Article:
QE2, Trade and Black Box EconomicsCommentary by Bob McTeer
December 16, 2010
"The Fed is printing money, and Economics 101 tells us that if you increase the supply of something, ceteris paribus, its price falls. The Fed is devaluing the dollar."
This paraphrased line was used on me recently in a recent TV debate on the impact of QE2. I couldn't see the fellow in the other box, but I could hear his smile as he savored what he considered his knock-out punch.
It would no doubt come as a surprise to him that in my distant past I had run across Economics 101 and even had heard of ceteris paribus. In fact, my nose was rubbed into ceteris paribus in the context of our discussion: what happens when the money supply increases. I was an assistant to my money and banking professor, who coached me at length on how to grade his exams, which, coincidentally, always included the money question in the final. This professor was not only very high on ceteris paribus-assuming other things equal-including making all assumptions about other factors explicit and skipping no steps in the chain of reasoning. He wanted no black boxes.
Using the equation of exchange-MV=PQ-as the framework and Milton Friedman's quantity theory as the holy grail, he would not tolerate going directly from a change in M to a change in P, much less from a change in M to a change in the exchange rate for the dollar, which wasn't even part of his model.
The students had to make all their assumptions explicit, and they couldn't get away with a glib ceteris paribus reference and then jump directly from more M to more P. Full credit for the answer required full disclosure of the assumptions that got you to your conclusion, but the difference different assumptions would make on the conclusion. If M changed, for example, what might or might not happen to V-the income velocity of money-and why might V change? A decline in V could offset an increase in M, or an increase in V could augment the impact. Behind the scenes, of course, changes in V reflected changes in the demand to hold money (cash balances), k. If k represented the fraction of money income (PQ) that people preferred to hold, changes in k would cause inverse changes in V. What would cause k to change? Interest rates? Something else? The K , or demand for money, could be omitted by undergraduates without much penalty, but not so for graduate students.
Then assuming that your assumption about what happens to V gives you an assumption about what happens to MV (total spending), what happens on the other side of the equation? Does a higher MV always mean a higher PQ? If so, is the change mostly in P, or in Q? What conditions would affect the difference? Well, the answer to that depended largely on whether Q (real output) was pretty much maxed out, meaning running at or near full employment of labor and other resources, or whether there was significant slack in the economy that might be taken up by greater spending. The closer you are to full employment, the more likely M increases result in proportional P increases. In a deep recession, however, some expansion in Q was likely to take some pressure on P.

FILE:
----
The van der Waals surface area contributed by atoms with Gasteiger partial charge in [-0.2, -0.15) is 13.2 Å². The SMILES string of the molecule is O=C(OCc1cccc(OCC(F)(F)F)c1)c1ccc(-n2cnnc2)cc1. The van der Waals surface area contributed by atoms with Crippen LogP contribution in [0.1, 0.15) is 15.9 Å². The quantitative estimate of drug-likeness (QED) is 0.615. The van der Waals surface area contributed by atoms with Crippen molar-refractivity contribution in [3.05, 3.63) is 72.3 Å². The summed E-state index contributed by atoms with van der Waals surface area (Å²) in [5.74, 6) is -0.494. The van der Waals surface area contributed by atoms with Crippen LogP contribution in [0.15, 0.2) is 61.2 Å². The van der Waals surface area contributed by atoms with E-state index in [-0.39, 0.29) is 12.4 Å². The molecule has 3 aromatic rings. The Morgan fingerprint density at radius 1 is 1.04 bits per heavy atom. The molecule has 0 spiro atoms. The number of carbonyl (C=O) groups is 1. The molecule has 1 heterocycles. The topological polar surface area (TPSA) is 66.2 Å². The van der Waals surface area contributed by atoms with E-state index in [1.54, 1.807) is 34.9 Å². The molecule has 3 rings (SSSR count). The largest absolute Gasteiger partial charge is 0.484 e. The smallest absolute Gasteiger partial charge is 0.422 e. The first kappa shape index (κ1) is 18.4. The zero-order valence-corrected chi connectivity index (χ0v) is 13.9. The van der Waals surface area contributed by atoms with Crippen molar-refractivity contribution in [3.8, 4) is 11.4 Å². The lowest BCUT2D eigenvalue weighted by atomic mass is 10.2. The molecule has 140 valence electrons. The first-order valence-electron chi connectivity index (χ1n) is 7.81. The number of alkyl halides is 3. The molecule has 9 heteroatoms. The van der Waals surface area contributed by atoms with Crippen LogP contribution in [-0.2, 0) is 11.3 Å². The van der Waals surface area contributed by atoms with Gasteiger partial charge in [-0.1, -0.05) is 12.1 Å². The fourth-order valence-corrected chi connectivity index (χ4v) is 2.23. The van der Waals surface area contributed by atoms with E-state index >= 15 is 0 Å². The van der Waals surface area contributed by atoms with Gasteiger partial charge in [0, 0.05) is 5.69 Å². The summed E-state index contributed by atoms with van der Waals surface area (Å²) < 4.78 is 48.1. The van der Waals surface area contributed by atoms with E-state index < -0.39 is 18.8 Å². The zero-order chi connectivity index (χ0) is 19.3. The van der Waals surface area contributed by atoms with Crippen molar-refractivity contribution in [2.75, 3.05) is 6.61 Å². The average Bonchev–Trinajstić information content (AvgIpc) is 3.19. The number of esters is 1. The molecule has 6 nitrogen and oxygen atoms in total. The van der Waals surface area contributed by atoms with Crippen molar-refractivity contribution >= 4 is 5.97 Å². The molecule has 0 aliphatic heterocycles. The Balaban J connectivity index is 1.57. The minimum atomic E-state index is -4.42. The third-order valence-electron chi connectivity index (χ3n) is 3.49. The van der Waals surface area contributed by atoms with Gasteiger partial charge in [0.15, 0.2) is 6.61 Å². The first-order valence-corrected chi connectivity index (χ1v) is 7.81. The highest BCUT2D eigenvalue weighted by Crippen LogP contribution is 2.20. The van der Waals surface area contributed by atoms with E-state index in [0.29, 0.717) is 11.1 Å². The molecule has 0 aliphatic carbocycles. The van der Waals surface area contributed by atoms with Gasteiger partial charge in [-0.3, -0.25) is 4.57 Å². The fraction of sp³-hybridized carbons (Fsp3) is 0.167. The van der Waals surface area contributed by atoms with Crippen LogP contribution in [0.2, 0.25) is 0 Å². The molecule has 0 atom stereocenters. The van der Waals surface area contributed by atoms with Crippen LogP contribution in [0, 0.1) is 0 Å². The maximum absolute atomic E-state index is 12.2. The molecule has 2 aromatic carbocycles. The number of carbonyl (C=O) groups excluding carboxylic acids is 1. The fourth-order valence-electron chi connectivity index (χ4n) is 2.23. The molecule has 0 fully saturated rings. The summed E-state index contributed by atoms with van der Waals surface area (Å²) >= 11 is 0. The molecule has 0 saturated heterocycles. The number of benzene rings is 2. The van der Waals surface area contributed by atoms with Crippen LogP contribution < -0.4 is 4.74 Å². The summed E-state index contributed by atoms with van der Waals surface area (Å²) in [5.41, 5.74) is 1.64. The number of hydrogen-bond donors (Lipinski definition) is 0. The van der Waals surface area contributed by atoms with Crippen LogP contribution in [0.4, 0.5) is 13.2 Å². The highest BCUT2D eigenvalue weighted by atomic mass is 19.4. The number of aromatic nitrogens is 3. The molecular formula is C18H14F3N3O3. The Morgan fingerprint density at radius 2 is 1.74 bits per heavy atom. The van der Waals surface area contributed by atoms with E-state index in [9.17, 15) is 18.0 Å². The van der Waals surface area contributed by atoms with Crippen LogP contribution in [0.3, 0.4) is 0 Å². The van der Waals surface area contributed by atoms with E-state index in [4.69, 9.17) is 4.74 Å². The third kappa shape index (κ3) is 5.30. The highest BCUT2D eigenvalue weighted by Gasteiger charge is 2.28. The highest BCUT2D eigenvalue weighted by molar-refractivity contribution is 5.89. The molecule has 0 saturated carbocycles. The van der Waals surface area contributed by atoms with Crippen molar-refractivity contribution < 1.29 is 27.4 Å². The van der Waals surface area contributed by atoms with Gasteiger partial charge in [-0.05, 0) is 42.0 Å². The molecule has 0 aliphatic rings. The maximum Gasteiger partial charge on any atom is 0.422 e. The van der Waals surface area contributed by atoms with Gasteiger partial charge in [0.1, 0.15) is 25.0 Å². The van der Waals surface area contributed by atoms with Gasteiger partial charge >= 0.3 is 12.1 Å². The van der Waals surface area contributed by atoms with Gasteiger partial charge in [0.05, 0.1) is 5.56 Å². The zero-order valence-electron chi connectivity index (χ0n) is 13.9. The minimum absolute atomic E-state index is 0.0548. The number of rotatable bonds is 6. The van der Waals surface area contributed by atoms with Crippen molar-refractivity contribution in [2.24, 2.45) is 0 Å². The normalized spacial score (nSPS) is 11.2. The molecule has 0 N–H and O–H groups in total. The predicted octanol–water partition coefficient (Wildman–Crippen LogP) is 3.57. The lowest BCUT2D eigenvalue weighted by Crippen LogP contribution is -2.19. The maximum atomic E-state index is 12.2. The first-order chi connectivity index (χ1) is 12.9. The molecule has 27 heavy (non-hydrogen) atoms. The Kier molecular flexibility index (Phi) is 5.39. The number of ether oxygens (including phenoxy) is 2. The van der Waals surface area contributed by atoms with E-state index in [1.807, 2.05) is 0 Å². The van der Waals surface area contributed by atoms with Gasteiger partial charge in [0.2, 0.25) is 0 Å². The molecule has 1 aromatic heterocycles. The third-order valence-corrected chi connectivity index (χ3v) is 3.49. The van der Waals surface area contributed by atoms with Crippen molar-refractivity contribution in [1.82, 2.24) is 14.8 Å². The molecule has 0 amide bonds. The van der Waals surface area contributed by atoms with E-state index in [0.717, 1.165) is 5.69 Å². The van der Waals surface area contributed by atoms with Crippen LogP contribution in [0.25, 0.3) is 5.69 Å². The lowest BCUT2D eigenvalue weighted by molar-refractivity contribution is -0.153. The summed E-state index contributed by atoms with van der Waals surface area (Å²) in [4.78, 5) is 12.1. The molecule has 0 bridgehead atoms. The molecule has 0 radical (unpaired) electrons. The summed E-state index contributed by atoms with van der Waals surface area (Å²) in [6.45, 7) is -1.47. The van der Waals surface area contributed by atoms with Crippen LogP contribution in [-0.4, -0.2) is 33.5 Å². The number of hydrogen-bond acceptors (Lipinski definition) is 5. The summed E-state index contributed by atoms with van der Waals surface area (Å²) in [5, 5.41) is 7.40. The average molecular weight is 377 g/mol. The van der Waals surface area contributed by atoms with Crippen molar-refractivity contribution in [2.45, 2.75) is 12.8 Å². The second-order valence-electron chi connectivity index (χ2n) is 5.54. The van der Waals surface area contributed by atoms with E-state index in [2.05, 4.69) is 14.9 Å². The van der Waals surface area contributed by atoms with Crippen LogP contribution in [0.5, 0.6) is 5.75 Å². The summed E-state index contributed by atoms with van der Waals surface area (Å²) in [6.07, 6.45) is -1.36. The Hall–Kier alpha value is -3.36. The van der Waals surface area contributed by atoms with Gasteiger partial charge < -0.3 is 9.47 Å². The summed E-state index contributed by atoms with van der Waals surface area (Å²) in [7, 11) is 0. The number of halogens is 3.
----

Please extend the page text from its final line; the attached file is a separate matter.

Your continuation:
How the student ended up meant less than how he got there. He had to walk the talk of ceteris paribus, not just spout it out and then ignore it. My professor was definitely "no Keynesian"; so he was okay with too much money creation leading to more inflation, but you had to reason it out rather than just assert it. No black boxes.
But my honorable debate opponent, as well as many others over these past couple of years, didn't just make the leap from M to P without spelling out the assumptions and the process; he, along with others, jumped all they way from M to dollar depreciation. The usual line about QE2 is this: "It won't work to stimulate the economy, but it will cause inflation and tank the dollar." But how does that work? How can it cause increased inflation without any impact on a high-unemployed economy? What goes on in that black box?
If more M doesn't create more MV and if Q is limping along with low capacity utilization and high unemployment of labor resources, how can P rise without some rise in Q? And, before leapfrogging over to the dollar, don't you need to assume greater dollar demand for foreign currencies and/or lesser foreign currency demand for dollars? That's a pretty big load to take for granted and leave unmentioned.
Back to that Economics 101 course: I learned that there is a connection between the supply and demand for dollars in the foreign exchange market and the demand and supply respectively for foreign goods and services. Import demand gives rise to a supply of dollars and a demand for foreign currencies. Demand for our exports supplies foreign currencies and a demand for dollars. Debits in our balance of payments reflect the demand for foreign currencies and the demand for dollars. Credits in our balance of payments reflect the supply of foreign currencies and demand for dollars. This may or may not have much to do with the Fed buying long-term securities in the U.S. market under QE2.
The trade balance and the broader current account balance are obviously key to what happens to the dollar. How can every pundit on Cable TV talk endlessly about the fate of the dollar without ever even mentioning our balance of payments? Let me repeat that with emphasis. How can every pundit on Cable TV talk endlessly about the fate of the dollar without ever even mentioning the balance of payments? Talk about black box economics!
Back to the topic of QE2: It is needed in large part because open market purchases have led to the creation of too few dollars. We've been having trouble getting to the increase in M-even before worrying about the adverse consequences of an increase in M.
Don't those who make dire predictions have some obligation to let us peek into their black box to see if anything's there?